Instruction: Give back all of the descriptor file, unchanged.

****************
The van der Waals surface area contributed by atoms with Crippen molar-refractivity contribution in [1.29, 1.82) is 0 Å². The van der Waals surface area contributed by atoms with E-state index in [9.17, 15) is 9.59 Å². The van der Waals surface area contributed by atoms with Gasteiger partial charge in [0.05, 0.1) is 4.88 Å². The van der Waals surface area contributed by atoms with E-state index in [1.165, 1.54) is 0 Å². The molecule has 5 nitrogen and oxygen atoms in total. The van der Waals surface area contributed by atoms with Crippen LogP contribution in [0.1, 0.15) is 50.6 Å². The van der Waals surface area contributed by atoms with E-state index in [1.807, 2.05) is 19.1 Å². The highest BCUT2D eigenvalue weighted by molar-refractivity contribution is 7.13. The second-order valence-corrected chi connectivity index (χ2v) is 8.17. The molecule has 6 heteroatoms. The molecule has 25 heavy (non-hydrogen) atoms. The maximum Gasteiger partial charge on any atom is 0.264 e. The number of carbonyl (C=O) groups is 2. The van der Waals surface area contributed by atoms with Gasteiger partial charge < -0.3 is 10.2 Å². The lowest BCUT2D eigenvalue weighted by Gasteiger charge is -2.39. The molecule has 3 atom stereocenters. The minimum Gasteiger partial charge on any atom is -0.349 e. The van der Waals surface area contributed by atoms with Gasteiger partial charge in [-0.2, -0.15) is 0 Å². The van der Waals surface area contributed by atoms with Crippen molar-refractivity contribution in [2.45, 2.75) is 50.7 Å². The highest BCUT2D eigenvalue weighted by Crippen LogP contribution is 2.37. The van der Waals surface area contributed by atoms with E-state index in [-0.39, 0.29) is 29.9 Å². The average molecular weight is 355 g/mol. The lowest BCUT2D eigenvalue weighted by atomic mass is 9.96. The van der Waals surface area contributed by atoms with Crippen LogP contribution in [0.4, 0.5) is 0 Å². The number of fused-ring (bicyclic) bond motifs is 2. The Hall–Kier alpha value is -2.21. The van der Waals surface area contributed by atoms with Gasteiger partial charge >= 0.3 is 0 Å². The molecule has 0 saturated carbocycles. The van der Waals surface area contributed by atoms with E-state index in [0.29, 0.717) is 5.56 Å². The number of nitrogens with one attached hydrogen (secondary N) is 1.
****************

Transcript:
The van der Waals surface area contributed by atoms with Crippen molar-refractivity contribution in [1.29, 1.82) is 0 Å². The van der Waals surface area contributed by atoms with E-state index in [9.17, 15) is 9.59 Å². The van der Waals surface area contributed by atoms with Gasteiger partial charge in [0.05, 0.1) is 4.88 Å². The van der Waals surface area contributed by atoms with E-state index in [1.165, 1.54) is 0 Å². The molecule has 5 nitrogen and oxygen atoms in total. The van der Waals surface area contributed by atoms with Crippen LogP contribution in [0.1, 0.15) is 50.6 Å². The van der Waals surface area contributed by atoms with E-state index in [1.807, 2.05) is 19.1 Å². The highest BCUT2D eigenvalue weighted by molar-refractivity contribution is 7.13. The second-order valence-corrected chi connectivity index (χ2v) is 8.17. The molecule has 6 heteroatoms. The molecule has 25 heavy (non-hydrogen) atoms. The maximum Gasteiger partial charge on any atom is 0.264 e. The number of carbonyl (C=O) groups is 2. The van der Waals surface area contributed by atoms with Gasteiger partial charge < -0.3 is 10.2 Å². The lowest BCUT2D eigenvalue weighted by Gasteiger charge is -2.39. The molecule has 3 atom stereocenters. The minimum Gasteiger partial charge on any atom is -0.349 e. The van der Waals surface area contributed by atoms with Gasteiger partial charge in [-0.2, -0.15) is 0 Å². The van der Waals surface area contributed by atoms with Crippen molar-refractivity contribution in [2.45, 2.75) is 50.7 Å². The highest BCUT2D eigenvalue weighted by Crippen LogP contribution is 2.37. The van der Waals surface area contributed by atoms with E-state index in [-0.39, 0.29) is 29.9 Å². The average molecular weight is 355 g/mol. The lowest BCUT2D eigenvalue weighted by atomic mass is 9.96. The van der Waals surface area contributed by atoms with Crippen LogP contribution in [0.4, 0.5) is 0 Å². The number of fused-ring (bicyclic) bond motifs is 2. The Hall–Kier alpha value is -2.21. The van der Waals surface area contributed by atoms with Gasteiger partial charge >= 0.3 is 0 Å². The molecule has 0 saturated carbocycles. The van der Waals surface area contributed by atoms with E-state index in [0.29, 0.717) is 5.56 Å². The number of nitrogens with one attached hydrogen (secondary N) is 1.